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The Most Idiotic Anti-Terrorist Bill In Congress Yet

Earlier this week, a person drove a truck into some people in New York City. That was bad.

Still, a total death toll this year of Islamic terrorism in the USA of just 8 Americans doesn’t really amount to a big crisis.

About 57,000 Americans die every year from the flu and pneumonia, and the Republicans in Congress are responding to that by reducing Americans’ access to medical care. So why are people in Congress making such a big deal about just 8 deaths?

These deaths have drama! They’re calling the New York City incident “vehicular terrorism”, just so everyone is clear that we’re all supposed to be feeling terror now.

Following the drama like lawyers chasing ambulances, Robert Latta, Kenny Marchant, Larry Bucshon, Steve Chabot, Tim Walberg, Marcy Kaptur, Jennifer Gonzalez-Colon, Michelle Lujan Grisham, and Jim Renacci have introduced H.R. 4227, officially the most idiotic anti-terrorism bill every to be seen in the U.S. House of Representatives.

Robert Latta, the author of the bill, brags that the legislation, ”follows up on previous efforts by Latta to protect Americans against vehicular terrorism,” which sounds good, until you realize that this means that Congressman Latta has a previous history of introducing legislation that actually doesn’t work to protect Americans from “vehicular terrorism”.

What does H.R 4227 do? Nothing, really. The proposed legislation ”directs the DHS to report to Congress on their efforts to assess and prevent terrorist acts involving vehicles. Specifically, the report would include the current threat level for vehicular attacks, what the department is currently doing to prevent vehicular terrorism, how the threat can be mitigated, and a clarification on the extent to which DHS is doing outreach to private sector partners.”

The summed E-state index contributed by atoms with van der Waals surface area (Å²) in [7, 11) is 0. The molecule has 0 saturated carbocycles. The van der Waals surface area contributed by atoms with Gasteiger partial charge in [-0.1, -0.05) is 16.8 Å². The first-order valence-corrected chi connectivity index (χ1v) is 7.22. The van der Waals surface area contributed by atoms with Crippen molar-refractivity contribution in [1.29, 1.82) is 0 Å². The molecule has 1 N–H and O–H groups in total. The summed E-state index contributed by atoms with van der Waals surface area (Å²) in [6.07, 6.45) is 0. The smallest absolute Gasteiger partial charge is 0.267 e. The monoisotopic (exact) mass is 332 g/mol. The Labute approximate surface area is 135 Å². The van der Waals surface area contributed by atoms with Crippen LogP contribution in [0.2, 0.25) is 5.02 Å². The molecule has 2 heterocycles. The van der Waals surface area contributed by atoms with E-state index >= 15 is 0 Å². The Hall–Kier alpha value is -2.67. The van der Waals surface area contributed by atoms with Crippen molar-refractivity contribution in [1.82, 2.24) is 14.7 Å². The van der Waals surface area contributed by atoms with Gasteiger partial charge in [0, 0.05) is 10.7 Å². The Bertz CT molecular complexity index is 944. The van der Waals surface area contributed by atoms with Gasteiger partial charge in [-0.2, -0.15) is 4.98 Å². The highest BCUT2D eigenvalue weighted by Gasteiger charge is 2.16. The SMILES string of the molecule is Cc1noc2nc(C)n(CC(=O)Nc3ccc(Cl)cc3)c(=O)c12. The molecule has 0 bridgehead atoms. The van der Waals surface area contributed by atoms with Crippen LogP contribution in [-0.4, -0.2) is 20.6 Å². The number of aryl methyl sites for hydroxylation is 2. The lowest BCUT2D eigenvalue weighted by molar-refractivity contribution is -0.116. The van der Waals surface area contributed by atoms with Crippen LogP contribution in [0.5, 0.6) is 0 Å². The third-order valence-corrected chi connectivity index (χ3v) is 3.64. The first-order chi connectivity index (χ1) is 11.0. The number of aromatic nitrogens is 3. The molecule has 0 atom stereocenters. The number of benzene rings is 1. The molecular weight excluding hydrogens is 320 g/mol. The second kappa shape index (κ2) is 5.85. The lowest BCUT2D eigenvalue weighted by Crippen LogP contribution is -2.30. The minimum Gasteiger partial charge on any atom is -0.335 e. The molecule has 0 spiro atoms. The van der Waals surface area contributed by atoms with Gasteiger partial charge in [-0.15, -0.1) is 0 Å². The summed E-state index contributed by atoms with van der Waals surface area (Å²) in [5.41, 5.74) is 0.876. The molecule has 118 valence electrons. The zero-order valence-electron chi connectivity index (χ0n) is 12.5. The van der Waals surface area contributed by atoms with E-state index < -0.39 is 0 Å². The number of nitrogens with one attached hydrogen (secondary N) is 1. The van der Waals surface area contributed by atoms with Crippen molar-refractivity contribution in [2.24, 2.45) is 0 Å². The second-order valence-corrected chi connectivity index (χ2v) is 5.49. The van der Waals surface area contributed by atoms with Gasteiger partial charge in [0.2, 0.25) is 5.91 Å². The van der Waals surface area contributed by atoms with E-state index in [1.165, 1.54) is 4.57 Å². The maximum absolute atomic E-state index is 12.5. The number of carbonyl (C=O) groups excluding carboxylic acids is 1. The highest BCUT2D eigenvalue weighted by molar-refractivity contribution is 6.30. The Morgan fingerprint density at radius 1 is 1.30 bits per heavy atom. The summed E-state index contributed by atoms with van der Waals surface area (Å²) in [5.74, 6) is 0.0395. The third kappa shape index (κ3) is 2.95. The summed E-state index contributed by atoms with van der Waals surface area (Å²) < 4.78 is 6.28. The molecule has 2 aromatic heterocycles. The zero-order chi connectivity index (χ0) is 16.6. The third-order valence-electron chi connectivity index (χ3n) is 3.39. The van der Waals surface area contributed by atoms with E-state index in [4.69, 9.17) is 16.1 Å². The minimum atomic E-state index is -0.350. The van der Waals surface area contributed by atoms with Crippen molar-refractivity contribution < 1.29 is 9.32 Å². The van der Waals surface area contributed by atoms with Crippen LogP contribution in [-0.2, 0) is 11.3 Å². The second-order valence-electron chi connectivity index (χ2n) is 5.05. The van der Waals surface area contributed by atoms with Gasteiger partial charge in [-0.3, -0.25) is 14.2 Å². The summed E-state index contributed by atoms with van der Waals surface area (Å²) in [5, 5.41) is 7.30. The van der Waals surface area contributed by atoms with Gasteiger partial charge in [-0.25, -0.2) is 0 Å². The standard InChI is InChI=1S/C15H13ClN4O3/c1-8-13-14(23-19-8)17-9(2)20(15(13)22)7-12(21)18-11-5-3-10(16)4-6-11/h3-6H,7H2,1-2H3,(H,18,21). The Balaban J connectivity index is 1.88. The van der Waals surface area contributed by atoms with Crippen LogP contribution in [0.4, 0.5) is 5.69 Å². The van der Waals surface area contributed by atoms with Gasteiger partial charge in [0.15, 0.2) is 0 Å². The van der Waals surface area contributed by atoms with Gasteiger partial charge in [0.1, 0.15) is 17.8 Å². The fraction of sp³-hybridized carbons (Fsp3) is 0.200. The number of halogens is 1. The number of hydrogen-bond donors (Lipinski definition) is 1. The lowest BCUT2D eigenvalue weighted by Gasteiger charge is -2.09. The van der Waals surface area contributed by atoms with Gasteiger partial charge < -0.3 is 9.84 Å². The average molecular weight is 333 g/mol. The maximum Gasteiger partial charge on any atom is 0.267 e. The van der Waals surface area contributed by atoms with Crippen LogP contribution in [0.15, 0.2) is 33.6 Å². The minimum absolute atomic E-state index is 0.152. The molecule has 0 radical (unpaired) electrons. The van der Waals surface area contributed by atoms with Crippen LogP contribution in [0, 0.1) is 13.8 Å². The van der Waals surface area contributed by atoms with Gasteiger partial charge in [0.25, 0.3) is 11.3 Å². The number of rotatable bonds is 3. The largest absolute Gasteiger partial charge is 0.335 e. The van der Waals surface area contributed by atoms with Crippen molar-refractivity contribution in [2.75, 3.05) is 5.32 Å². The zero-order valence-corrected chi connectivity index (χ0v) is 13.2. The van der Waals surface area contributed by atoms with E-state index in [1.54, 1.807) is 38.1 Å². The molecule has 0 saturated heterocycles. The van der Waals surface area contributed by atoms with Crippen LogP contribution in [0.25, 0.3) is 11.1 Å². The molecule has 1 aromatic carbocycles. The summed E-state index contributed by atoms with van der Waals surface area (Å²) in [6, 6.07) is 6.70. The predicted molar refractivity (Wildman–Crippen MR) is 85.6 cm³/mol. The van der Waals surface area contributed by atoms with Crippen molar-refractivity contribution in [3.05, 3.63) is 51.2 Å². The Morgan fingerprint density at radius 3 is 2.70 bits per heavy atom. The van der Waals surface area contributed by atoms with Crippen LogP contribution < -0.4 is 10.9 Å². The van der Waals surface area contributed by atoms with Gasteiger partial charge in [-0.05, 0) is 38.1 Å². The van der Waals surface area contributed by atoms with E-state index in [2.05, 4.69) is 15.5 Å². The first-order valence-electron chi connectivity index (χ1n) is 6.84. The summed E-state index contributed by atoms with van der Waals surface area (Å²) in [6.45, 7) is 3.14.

So the bill orders the Department of Homeland Security to write a report.

The report will merely describe Department of Homeland Security programs. It won’t actually create any new programs, or change existing programs.

It’ll just be a report.

It will be a report including a “current threat level for vehicular attacks”, but how could anyone reliably judge the level of risk of someone suddenly swerving off the road, hitting people on the sidewalk, given that American streets are filled with cars and trucks all day every day?

I can’t wait to see what the Department of Homeland Security writes about how the risk of someone suddenly driving off the road and hitting people with a car a truck can be “mitigated”.

Really, with tens of millions of cars and trucks driving around at deadly high speeds almost all the time, what is the Department of Homeland Security supposed to do? Outlaw driving?

That would be kind of nice and peaceful for a while, actually, but there’s no way Big Oil is going to allow it to happen.

So, we’re going to get a report from the Department of Homeland Security including a description of its outreach to “private sector partners” looking to somehow reduce the risk of Americans owning cars and trucks. I’d love to read that part of the report. I imagine it might read something like this:

Dear corporations,

So, a guy drove his truck onto a sidewalk, killing 8 people. People are upset about it. Those same people, like almost every adult in the USA, drive automobiles capable of killing people if they drive onto the sidewalk.

This kind of thing almost never happens, but still, people are freaked out.

Right… Um…

…do you have any ideas?

Just thought maybe we could ‘partner’ some time about this.

Love, the Department of Homeland Security

What’s so odd is that Robert Latta, and many of his colleagues who cosponsored this bill, refuse to consider even outlawing guns that exist for no other purpose than to shoot deadly bullets. So now we’re supposed to believe that they’re going to force the Department of Homeland Security to protect us all from the extremely tiny risk of someone every now and then losing their gourd and driving onto a sidewalk?

I think we can call this piece of legislation the Appear To Be Doing Something About Something No One Really Can Do Anything About Act of 2017.

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